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Proposed Bill Allows Rape Victims to Press Charges More Than 20 Years Later

Friday, May 24, 2013 at 5:39 PM

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Ohio lawmakers are considering a bill that would wipe out the statute of limitations for rape crimes. Ohio Public Radio’s Jo Ingles reports.

Right now in Ohio, if you are a victim of rape, you have 20 years to come forward to bring charges against the person who raped you.  Democratic State Senator Nina Turner is one of the sponsors of a bill that would change that.

Turner: “I’m not so sure why the state of Ohio has done it but we have the opportunity right now to correct that – to take away the statute of limitations.  There are about 23 states right now that do not have a statute of limitations on rape.”

Another sponsor of the bill, Democrat Capri Cafaro, says some people in her district were deprived the opportunity to bring justice against their rapists because of the statute of limitations that’s currently on the books.

Cafaro: “At the beginning of this year, there were a handful of men who were once boys who came forward about being sexually abused by their baseball coach at their high school.  This happened in the late 80’s and 90’s.  So they are just outside of the 20 year statute of limitations.  And I certainly feel that justice should not have a time limit.  These individuals have already been victimized once, they’ve developed the courage to come forward and I’m sure there are many like them that have been violated in some way.  It takes time to build up that courage.  And they should not be violated twice when they come forward and learn that just because they show up 21 years later, justice walks away from them.”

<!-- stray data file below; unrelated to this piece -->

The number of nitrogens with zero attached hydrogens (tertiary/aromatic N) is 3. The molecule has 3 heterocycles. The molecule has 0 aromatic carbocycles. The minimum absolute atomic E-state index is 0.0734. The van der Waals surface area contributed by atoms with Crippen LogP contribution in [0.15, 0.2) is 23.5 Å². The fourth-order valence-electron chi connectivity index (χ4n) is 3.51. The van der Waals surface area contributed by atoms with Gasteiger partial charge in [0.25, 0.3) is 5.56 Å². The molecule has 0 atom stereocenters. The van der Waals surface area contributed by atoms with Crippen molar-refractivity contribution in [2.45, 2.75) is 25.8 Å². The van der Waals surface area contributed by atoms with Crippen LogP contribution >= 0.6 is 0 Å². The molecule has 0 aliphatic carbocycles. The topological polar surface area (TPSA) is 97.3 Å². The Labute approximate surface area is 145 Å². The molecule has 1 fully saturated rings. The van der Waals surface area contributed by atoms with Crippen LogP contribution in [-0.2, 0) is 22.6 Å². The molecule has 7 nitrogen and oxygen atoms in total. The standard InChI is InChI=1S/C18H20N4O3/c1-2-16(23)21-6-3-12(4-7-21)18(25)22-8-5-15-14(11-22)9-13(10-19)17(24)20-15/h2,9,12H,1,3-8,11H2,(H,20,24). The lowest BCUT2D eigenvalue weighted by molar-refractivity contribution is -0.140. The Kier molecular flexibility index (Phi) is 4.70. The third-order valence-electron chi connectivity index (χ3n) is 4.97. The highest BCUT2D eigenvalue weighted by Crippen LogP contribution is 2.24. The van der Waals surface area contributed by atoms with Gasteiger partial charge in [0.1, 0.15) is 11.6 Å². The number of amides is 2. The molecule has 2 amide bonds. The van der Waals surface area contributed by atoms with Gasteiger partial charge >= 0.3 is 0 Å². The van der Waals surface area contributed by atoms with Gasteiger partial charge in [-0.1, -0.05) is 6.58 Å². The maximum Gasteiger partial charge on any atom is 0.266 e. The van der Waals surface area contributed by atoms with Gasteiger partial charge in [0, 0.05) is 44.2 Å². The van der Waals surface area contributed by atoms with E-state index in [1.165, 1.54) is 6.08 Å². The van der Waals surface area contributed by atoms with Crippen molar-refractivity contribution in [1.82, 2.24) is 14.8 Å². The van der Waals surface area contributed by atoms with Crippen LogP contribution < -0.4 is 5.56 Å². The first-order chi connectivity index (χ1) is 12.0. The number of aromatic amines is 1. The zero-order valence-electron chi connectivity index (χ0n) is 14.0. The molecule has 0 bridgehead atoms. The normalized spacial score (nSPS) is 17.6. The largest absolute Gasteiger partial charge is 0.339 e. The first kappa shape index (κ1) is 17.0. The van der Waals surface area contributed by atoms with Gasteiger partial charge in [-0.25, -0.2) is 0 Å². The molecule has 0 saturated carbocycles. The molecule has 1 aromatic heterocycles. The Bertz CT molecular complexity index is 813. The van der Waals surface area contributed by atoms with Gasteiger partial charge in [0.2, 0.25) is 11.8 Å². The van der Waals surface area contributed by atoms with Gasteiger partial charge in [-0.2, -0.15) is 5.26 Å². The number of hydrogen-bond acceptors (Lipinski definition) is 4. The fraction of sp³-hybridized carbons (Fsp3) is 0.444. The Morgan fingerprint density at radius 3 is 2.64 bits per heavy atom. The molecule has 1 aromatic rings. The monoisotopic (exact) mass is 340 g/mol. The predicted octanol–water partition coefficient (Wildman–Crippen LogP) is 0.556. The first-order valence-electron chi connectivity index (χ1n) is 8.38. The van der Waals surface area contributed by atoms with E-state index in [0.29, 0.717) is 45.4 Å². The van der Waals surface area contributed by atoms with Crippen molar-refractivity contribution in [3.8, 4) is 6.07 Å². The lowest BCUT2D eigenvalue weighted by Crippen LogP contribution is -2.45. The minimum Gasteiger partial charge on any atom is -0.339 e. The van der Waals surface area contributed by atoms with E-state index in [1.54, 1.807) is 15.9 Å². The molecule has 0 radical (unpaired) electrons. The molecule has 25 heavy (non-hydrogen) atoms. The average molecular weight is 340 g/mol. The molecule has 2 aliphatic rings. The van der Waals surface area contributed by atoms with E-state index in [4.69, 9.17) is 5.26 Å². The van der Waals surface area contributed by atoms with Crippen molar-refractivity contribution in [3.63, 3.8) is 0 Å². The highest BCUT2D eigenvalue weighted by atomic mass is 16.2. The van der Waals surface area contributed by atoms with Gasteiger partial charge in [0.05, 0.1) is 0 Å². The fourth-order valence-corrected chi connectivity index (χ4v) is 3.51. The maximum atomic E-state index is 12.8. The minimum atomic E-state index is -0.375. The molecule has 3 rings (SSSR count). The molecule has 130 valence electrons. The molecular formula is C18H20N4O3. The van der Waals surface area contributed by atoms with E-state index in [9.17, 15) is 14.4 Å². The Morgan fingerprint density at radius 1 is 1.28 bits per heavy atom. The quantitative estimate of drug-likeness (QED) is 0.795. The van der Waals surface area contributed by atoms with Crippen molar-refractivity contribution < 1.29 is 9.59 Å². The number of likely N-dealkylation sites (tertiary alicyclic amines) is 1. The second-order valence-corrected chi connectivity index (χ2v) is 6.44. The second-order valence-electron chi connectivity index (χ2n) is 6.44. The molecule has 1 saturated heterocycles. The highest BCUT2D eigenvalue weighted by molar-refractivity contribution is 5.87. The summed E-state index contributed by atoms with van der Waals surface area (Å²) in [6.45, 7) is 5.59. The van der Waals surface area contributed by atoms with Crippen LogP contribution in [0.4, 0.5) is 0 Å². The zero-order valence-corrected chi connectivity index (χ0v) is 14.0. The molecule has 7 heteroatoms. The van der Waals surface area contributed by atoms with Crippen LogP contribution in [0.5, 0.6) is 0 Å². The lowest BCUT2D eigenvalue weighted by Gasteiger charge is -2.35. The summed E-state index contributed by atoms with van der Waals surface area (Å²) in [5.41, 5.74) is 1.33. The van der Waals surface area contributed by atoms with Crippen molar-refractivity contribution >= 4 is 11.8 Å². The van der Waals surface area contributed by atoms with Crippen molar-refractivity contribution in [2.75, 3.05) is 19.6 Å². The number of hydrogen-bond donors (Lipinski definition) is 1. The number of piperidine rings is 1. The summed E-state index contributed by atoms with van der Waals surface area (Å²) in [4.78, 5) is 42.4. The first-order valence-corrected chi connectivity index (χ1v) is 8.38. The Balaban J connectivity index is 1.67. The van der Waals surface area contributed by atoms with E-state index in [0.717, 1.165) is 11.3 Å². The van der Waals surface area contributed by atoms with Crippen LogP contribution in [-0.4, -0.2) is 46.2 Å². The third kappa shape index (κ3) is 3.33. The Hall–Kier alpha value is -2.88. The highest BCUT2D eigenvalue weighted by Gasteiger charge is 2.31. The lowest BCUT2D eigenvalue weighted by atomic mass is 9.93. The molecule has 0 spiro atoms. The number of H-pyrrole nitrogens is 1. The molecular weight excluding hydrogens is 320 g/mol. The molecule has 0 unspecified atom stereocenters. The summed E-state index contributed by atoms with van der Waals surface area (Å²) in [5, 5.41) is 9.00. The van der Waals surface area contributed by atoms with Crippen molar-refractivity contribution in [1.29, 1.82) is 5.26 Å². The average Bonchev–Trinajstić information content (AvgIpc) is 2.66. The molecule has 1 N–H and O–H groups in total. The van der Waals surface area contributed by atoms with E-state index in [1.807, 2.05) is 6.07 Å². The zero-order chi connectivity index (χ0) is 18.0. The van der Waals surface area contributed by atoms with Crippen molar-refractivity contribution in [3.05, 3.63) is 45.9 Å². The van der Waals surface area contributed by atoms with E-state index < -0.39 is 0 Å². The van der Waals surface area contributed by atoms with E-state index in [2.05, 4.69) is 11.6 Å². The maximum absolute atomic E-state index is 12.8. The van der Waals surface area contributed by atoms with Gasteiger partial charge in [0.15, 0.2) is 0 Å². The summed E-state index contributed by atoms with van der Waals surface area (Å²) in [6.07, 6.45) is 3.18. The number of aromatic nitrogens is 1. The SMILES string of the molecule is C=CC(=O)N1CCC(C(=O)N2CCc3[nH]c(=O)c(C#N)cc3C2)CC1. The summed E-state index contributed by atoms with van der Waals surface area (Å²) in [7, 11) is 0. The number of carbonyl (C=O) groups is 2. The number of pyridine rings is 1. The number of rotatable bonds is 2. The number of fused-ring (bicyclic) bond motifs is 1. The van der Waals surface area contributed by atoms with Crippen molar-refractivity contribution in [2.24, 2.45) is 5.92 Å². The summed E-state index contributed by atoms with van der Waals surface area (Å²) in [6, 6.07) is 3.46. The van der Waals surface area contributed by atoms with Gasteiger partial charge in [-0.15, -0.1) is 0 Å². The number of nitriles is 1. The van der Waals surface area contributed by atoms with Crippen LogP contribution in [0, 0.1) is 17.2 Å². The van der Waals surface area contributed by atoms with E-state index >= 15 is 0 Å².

It’s not just Democrats who have signed on to the bill.  Senator Turner says Republican Senator Jim Hughes is also a sponsor.  She says other Republicans are supporting the bill too.  She says its chance of passage is good.

Turner: “This is a matter of justice.  All of us should be able to unite around this.  It is our hope that this is passed before we go on recess, or minimally summer recess, but even if it takes toward the end of the year, we should be able to get this passed this year.”

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Courts/Crime - Fire/Law Enforcement, Government/Politics, Health

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